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Even all its refugees can’t help prevent Germany’s longterm population decline

Reuters/Fabrizio Bensch
Note to migrants: Please bring children.
By Svati Kirsten Narula
Published Last updated This article is more than 2 years old.

As the main refuge for asylum-seekers in Europe today, Germany is facing a tremendous influx of new citizens—but paradoxically, economists say the country’s future is still threatened by underpopulation.

First, though, the good news: Rising immigration is canceling out Germany’s declining birth rates, so the overall population has stopped shrinking and is holding steady at around 81 million people. Germany accepted 1.1 million migrants in 2015, five times as many as in 2014, and the majority of those people were “of working age,” according to the Guardian. With 43 million people employed and fewer than 2 million unemployed, according to new data from the national statistics office, Germany’s active workforce is now more robust than it’s been for decades.

In the short term, this growth of the working-age demographic is great, but without equal or greater growth of younger segments, the population will be in trouble again in a few years. That’s the bad news.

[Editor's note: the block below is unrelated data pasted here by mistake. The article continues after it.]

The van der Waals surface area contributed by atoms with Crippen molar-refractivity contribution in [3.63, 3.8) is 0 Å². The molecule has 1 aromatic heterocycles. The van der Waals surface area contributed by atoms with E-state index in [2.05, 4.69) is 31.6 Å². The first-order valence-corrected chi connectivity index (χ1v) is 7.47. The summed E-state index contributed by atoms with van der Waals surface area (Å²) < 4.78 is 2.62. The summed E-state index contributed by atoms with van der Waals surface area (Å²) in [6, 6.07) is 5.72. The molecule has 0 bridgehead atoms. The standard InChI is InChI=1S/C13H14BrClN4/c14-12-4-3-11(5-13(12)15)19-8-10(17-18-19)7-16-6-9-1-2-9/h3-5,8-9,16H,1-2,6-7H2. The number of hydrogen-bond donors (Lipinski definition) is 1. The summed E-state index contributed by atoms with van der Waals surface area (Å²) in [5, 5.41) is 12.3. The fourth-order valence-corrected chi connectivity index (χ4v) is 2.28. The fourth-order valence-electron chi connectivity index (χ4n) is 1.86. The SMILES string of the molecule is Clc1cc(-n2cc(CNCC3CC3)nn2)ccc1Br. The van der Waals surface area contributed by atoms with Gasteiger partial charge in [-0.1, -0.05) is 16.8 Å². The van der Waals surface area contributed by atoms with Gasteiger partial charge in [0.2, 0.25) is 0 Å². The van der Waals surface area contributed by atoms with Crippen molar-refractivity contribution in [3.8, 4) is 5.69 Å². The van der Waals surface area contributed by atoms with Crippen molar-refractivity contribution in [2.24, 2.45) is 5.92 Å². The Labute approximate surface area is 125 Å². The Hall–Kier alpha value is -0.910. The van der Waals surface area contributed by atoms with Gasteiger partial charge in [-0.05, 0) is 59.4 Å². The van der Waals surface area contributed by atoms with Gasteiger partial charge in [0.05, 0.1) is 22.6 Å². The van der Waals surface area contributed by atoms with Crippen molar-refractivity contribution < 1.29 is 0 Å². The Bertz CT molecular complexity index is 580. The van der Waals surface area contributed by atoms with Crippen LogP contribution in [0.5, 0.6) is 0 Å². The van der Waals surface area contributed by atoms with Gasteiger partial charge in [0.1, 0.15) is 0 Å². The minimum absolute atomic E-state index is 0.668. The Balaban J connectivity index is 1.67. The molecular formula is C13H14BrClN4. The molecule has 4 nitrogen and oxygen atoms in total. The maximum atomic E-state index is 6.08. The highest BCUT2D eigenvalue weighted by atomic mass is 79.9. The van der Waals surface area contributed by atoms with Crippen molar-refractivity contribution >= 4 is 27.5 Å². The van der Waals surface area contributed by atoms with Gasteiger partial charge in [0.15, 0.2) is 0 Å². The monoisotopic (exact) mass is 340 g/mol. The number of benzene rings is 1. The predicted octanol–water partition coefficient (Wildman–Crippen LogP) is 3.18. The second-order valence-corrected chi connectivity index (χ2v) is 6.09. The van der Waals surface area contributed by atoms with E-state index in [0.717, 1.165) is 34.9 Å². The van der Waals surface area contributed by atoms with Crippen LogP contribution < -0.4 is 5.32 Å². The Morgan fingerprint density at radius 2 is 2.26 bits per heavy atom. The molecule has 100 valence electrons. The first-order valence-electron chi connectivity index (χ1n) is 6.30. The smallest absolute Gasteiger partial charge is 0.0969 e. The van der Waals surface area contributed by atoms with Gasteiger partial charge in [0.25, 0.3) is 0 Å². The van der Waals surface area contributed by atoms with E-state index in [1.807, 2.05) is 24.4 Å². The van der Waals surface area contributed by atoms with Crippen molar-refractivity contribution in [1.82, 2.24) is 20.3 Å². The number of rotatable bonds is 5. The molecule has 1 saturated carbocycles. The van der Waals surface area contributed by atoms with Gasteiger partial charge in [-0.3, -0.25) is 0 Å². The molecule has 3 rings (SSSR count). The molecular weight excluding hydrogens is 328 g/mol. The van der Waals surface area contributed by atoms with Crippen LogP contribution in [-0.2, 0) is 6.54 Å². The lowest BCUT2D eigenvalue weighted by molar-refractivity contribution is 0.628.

Just like Denmark, Japan, and many other developed nations, Germany gains fewer babies every year. The latest population projection from national statistics office DeStatis estimates that Germany’s total population in 2060 will be 73.1 million—even if it continues to accept more than 100,000 immigrants annually between now and then.

Federal Statistical Office of Germany

There may also be more old people relying on the labors of fewer young people than ever before.

Federal Statistical Office of Germany 2015

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